This report by the World Health Organization’s (WHO) Regional Office for Europe provides a base of evidence to assist European countries and stakeholders in promoting refugee and migrant health. It provides an overview of evidence, trends, and policies related to refugee and migrant health in the European region, followed by strategies and recommendations to improve health care for refugees and migrants.
The report finds, inter alia:
- It can be difficult to generalise refugee and migrant health. Factors that can impact health outcomes include the effects of the migratory process, social determinants of health, and risks and exposures in origin, transit, and destination environments. These factors interact with biological and social factors, leading to different health outcomes.
- There is considerable variation in the prevalence of mental disorders in refugees and migrants. Poor socioeconomic conditions are associated with an increased risk of depression among resettled refugees.
- Male migrants experience significantly more work-related injuries than non-migrant workers.
- Female refugees and migrants show worse outcomes with respect to pregnancy-related indicators. Characteristics of the host country, like having a strong integration policy, can play a key role in reducing the likelihood of these negative outcomes.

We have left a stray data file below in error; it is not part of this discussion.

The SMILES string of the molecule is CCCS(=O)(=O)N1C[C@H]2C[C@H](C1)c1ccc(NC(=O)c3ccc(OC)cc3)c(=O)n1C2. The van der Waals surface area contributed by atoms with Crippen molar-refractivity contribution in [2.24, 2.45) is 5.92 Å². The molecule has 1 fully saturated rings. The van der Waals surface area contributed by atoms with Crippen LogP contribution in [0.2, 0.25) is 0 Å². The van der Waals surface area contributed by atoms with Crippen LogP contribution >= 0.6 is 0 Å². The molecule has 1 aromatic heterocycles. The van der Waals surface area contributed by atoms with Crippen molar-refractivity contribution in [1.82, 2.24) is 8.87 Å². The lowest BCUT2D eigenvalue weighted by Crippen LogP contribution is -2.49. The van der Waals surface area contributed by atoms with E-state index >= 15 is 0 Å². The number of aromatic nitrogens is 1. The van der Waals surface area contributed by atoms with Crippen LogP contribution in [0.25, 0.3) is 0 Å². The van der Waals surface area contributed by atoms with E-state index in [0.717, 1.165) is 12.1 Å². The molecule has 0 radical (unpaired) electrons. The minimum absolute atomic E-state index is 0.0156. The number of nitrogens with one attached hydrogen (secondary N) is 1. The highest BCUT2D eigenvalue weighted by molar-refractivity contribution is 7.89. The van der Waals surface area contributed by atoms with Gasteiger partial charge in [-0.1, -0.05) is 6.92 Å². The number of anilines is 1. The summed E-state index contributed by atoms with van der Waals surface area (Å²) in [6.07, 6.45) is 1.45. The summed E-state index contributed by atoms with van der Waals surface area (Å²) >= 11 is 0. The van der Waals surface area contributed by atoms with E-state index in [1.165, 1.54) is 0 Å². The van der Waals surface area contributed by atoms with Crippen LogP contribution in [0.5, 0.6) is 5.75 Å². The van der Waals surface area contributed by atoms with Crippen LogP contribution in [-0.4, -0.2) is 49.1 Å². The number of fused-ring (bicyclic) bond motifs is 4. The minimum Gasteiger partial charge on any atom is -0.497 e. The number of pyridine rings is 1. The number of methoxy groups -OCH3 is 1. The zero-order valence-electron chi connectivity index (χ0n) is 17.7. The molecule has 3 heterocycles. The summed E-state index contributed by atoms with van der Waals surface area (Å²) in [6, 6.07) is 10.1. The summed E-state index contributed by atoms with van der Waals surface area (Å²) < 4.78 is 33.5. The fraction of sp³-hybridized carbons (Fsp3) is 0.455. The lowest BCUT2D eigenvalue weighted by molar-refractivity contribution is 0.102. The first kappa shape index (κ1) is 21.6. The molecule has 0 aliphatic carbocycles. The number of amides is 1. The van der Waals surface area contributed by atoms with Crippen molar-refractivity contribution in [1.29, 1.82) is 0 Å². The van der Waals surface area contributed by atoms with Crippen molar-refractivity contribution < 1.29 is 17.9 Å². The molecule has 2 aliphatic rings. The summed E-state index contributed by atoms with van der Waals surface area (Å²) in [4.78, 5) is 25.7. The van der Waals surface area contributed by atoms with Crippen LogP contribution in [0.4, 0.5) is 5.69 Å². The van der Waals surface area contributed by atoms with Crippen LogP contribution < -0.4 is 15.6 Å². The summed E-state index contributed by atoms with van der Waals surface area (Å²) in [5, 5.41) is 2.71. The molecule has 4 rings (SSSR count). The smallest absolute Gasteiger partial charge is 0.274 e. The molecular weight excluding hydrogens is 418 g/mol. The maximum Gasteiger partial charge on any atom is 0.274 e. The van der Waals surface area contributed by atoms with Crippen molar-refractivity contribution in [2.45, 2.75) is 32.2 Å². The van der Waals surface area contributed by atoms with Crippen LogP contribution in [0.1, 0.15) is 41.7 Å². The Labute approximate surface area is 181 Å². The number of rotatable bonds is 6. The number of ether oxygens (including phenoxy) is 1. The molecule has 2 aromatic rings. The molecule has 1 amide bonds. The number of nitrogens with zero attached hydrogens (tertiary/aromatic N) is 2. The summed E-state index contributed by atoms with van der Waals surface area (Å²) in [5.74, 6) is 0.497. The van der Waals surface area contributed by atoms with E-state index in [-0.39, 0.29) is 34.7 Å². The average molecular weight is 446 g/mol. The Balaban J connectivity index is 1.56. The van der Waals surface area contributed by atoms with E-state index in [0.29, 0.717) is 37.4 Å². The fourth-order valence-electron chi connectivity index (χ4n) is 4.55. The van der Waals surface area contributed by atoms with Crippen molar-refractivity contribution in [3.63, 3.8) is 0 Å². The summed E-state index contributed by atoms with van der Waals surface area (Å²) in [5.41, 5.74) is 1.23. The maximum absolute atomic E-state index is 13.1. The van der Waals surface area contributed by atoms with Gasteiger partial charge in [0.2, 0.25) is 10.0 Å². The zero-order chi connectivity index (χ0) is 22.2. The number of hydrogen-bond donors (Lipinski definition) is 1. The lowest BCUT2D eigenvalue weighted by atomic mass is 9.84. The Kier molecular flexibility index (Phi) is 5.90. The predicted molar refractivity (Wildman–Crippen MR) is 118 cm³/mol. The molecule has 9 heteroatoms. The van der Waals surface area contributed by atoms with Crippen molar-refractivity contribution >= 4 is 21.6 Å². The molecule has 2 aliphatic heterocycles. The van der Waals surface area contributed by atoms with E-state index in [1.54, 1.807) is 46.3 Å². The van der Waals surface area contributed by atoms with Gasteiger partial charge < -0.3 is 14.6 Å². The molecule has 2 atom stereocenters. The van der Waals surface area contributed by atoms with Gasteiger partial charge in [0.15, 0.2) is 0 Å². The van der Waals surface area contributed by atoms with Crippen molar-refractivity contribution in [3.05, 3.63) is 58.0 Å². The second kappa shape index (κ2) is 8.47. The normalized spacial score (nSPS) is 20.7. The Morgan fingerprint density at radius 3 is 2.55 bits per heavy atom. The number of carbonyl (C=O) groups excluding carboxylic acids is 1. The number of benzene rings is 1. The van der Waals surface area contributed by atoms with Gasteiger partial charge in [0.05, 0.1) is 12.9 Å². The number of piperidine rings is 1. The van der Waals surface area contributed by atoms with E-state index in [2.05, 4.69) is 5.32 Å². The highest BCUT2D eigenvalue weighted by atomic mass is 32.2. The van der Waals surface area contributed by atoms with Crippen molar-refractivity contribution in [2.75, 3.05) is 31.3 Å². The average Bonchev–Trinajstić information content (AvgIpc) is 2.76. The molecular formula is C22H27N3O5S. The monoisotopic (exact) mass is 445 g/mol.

- Knowledge of family planning is varied among refugees and migrants.
- Refugee and migrant children may be more likely to have diet-related health issues (both malnutrition and overweight/obesity). Migration is also a risk factor for mental disorders in children, and unaccompanied minors experience higher rates of depression and symptoms of post-traumatic stress disorder than other refugee and migrant groups.
- A 2018 survey of the member countries of the WHO European Region showed progress in planning and policy development to meet the needs of refugees and migrants. However, there is a lack of reliable, comparable, and nationally representative data on refugee and migrant health.
- Planning for refugee and migrant health services is best achieved by building on existing health system policies and infrastructure to ensure that refugees and migrants have routine access to regular health services, avoiding parallel health services to the extent possible. However, this implies that existing health systems will need to be more sensitive and friendlier to the needs of refugees and migrants.
A summary of the report is also available.